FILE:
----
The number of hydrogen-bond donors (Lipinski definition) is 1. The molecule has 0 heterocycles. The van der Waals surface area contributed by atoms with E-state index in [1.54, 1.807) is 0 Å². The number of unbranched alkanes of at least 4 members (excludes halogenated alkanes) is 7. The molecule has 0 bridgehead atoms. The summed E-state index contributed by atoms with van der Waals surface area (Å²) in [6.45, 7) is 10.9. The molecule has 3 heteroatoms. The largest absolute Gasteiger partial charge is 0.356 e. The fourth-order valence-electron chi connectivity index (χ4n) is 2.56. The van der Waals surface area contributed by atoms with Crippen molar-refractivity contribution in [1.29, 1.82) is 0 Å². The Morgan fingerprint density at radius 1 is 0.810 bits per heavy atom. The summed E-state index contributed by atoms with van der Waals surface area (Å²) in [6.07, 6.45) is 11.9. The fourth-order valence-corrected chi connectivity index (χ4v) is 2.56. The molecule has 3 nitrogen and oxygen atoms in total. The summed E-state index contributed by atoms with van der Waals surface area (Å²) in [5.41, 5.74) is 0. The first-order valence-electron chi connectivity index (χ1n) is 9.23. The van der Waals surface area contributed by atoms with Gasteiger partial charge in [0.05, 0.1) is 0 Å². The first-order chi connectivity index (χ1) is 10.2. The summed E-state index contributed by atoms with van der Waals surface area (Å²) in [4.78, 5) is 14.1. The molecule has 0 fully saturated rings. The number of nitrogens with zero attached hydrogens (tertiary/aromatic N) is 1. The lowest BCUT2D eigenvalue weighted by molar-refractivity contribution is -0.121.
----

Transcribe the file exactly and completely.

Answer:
The number of hydrogen-bond donors (Lipinski definition) is 1. The molecule has 0 heterocycles. The van der Waals surface area contributed by atoms with E-state index in [1.54, 1.807) is 0 Å². The number of unbranched alkanes of at least 4 members (excludes halogenated alkanes) is 7. The molecule has 0 bridgehead atoms. The summed E-state index contributed by atoms with van der Waals surface area (Å²) in [6.45, 7) is 10.9. The molecule has 3 heteroatoms. The largest absolute Gasteiger partial charge is 0.356 e. The fourth-order valence-electron chi connectivity index (χ4n) is 2.56. The van der Waals surface area contributed by atoms with Crippen molar-refractivity contribution in [1.29, 1.82) is 0 Å². The Morgan fingerprint density at radius 1 is 0.810 bits per heavy atom. The summed E-state index contributed by atoms with van der Waals surface area (Å²) in [6.07, 6.45) is 11.9. The fourth-order valence-corrected chi connectivity index (χ4v) is 2.56. The molecule has 3 nitrogen and oxygen atoms in total. The summed E-state index contributed by atoms with van der Waals surface area (Å²) in [5.41, 5.74) is 0. The first-order valence-electron chi connectivity index (χ1n) is 9.23. The van der Waals surface area contributed by atoms with Gasteiger partial charge in [0.05, 0.1) is 0 Å². The first-order chi connectivity index (χ1) is 10.2. The summed E-state index contributed by atoms with van der Waals surface area (Å²) in [4.78, 5) is 14.1. The molecule has 0 fully saturated rings. The number of nitrogens with zero attached hydrogens (tertiary/aromatic N) is 1. The lowest BCUT2D eigenvalue weighted by molar-refractivity contribution is -0.121.